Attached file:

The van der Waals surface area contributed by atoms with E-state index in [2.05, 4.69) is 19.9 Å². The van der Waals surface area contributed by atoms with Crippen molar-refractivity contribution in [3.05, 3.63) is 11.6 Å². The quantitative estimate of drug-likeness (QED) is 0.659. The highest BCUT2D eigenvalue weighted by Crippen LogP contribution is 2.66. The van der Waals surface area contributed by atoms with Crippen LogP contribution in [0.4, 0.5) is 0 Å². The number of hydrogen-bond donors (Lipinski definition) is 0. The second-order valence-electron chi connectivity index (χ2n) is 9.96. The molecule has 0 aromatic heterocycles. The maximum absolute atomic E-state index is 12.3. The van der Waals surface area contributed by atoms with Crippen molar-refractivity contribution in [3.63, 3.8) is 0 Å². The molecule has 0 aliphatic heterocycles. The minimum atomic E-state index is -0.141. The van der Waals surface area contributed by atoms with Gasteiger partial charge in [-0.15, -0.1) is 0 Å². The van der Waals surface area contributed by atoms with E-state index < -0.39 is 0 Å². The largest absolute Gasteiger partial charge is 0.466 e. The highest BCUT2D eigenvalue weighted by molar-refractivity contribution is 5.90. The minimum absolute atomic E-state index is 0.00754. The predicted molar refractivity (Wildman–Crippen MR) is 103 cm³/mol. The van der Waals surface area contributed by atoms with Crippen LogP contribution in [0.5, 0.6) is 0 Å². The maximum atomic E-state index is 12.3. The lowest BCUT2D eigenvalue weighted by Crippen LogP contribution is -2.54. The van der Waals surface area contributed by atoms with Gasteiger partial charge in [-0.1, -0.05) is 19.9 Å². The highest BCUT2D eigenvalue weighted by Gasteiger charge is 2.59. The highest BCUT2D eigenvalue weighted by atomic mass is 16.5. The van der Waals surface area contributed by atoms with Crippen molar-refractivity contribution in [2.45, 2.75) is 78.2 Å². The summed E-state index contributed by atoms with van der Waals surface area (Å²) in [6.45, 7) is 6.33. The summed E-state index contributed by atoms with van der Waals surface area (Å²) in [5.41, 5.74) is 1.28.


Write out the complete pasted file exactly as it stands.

The van der Waals surface area contributed by atoms with E-state index in [2.05, 4.69) is 19.9 Å². The van der Waals surface area contributed by atoms with Crippen molar-refractivity contribution in [3.05, 3.63) is 11.6 Å². The quantitative estimate of drug-likeness (QED) is 0.659. The highest BCUT2D eigenvalue weighted by Crippen LogP contribution is 2.66. The van der Waals surface area contributed by atoms with Crippen LogP contribution in [0.4, 0.5) is 0 Å². The number of hydrogen-bond donors (Lipinski definition) is 0. The second-order valence-electron chi connectivity index (χ2n) is 9.96. The molecule has 0 aromatic heterocycles. The maximum absolute atomic E-state index is 12.3. The van der Waals surface area contributed by atoms with Crippen molar-refractivity contribution in [3.63, 3.8) is 0 Å². The molecule has 0 aliphatic heterocycles. The minimum atomic E-state index is -0.141. The van der Waals surface area contributed by atoms with Gasteiger partial charge in [-0.15, -0.1) is 0 Å². The van der Waals surface area contributed by atoms with E-state index < -0.39 is 0 Å². The largest absolute Gasteiger partial charge is 0.466 e. The highest BCUT2D eigenvalue weighted by molar-refractivity contribution is 5.90. The minimum absolute atomic E-state index is 0.00754. The predicted molar refractivity (Wildman–Crippen MR) is 103 cm³/mol. The van der Waals surface area contributed by atoms with Crippen LogP contribution in [0.5, 0.6) is 0 Å². The maximum atomic E-state index is 12.3. The lowest BCUT2D eigenvalue weighted by Crippen LogP contribution is -2.54. The van der Waals surface area contributed by atoms with Gasteiger partial charge in [-0.1, -0.05) is 19.9 Å². The highest BCUT2D eigenvalue weighted by Gasteiger charge is 2.59. The highest BCUT2D eigenvalue weighted by atomic mass is 16.5. The van der Waals surface area contributed by atoms with Crippen molar-refractivity contribution in [2.45, 2.75) is 78.2 Å². The summed E-state index contributed by atoms with van der Waals surface area (Å²) in [6.45, 7) is 6.33. The summed E-state index contributed by atoms with van der Waals surface area (Å²) in [5.41, 5.74) is 1.28.